Joshua Blumenstock, a doctoral student in the School of Information, has been awarded a research grant by the NET Institute to support his dissertation research on the economics of mobile phone usage in Rwanda.
As mobile phones reach the remote corners of the world, they have the potential to transform global development. One area of particular promise is "mobile money" (also referred to as "branchless banking"), the suite of mobile phone-based services that allow individuals to perform basic financial transactions over the phone network.
Branchless banking is available in over 80 countries, and typically allows a mobile phone owner to safely store money on his or her phone, to transfer that balance to another phone owner, and to pay for goods and services electronically (much like a debit card). Quite frequently, mobile money platforms are being deployed in areas without formal financial institutions, and worldwide it is estimated that roughly 1.7 billion people own a mobile phone but do not have a bank account. Given the rapid uptake of mobile money networks, it is surprising how little is known about the economic impacts of these networks.
Blumenstock's dissertation measures the broader impacts mobile phones are having on the agriculturally-based economies of rural Rwanda. In particular, he is exploring how person-to-person financial transfers via mobile phone can help Rwandans cope with risk and income volatility and deal with temporary economic shocks.
For his research, Blumenstock is analyzing a database provided by Rwanda's primary telecommunications operator with a record of every interpersonal monetary transfer over the network from 2005 to 2009. This dataset includes detailed transaction-level data on over one billion transfers and phone calls, and allows for a comprehensive network analysis of roughly one million individuals over four years.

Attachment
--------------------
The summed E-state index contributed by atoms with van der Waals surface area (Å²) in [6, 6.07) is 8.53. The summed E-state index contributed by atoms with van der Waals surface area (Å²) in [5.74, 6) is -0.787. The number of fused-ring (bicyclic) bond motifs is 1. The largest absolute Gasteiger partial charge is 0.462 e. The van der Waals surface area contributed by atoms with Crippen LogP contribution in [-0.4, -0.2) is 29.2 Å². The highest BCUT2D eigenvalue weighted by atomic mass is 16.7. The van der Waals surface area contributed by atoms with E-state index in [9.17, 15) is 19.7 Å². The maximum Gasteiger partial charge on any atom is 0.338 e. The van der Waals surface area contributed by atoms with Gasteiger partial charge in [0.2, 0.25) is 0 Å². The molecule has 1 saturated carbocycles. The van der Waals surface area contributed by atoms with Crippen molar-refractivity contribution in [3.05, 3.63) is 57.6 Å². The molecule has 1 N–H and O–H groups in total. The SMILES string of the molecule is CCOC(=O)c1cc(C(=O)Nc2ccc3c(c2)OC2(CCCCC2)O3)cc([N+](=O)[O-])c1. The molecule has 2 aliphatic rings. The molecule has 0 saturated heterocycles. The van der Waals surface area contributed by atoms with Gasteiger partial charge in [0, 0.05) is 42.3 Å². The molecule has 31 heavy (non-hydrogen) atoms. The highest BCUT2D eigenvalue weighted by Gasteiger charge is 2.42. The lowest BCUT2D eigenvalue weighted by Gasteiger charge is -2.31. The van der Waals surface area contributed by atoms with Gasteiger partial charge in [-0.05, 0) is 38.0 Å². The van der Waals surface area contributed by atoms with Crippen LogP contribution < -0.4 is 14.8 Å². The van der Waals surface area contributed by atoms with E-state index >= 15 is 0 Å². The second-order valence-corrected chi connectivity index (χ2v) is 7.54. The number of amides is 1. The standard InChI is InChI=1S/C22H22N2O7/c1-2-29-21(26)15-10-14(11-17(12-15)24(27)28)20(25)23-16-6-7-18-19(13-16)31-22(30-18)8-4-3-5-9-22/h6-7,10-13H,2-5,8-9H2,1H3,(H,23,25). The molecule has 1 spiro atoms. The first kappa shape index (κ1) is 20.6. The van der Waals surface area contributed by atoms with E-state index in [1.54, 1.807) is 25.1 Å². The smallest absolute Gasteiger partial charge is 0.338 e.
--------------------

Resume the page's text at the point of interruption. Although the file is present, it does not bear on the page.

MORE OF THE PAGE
In particular, Blumenstock is looking at behavior following a large earthquake in Rwanda in 2008. His preliminary research has found an unusually large amount of "mobile money" transferred to the region near the earthquake's epicenter from other, unaffected parts of the country. If a similar earthquake were to occur today, Blumenstock estimates that the current value of mobile money sent would be roughly USD$25,000 to $30,000.
The NET Institute research grant will enable Blumenstock to explore this phenomenon in more detail. He hopes to better estimate the extent of money transfers made in response to shocks like the 2008 earthquake, explore what types of individuals and relationships are most likely to use the "mobile money" network in these circumstances, and understand the impact of these shocks on local and global networks.
The broader goal of Blumenstock's research is to combine methods from computer science and development economics to better understand the impact of technologies in developing countries. In addition to his Ph.D. from the School of Information, Blumenstock recently completed a joint master's degree in economics, with a focus on development economics and political economics.
Before starting the Ph.D. program, Blumenstock studied at Wesleyan University, spent a year as a Watson Fellow researching the digital divide in five countries on four continents, interned at Microsoft Research, was one of the founding engineers of HOTorNOT.com, and co-founded the website 10over100.org.
The Networks, Electronic Commerce, and Telecommunications ("NET") Institute is a non-profit institution devoted to research on network industries, electronic commerce, telecommunications, the Internet, and "virtual networks" comprised of computers that share the same technical standard or operating system. The NET Institute has been funding cutting-edge research projects in these areas since 2003; the resulting research papers are published in the NET Institute working papers series.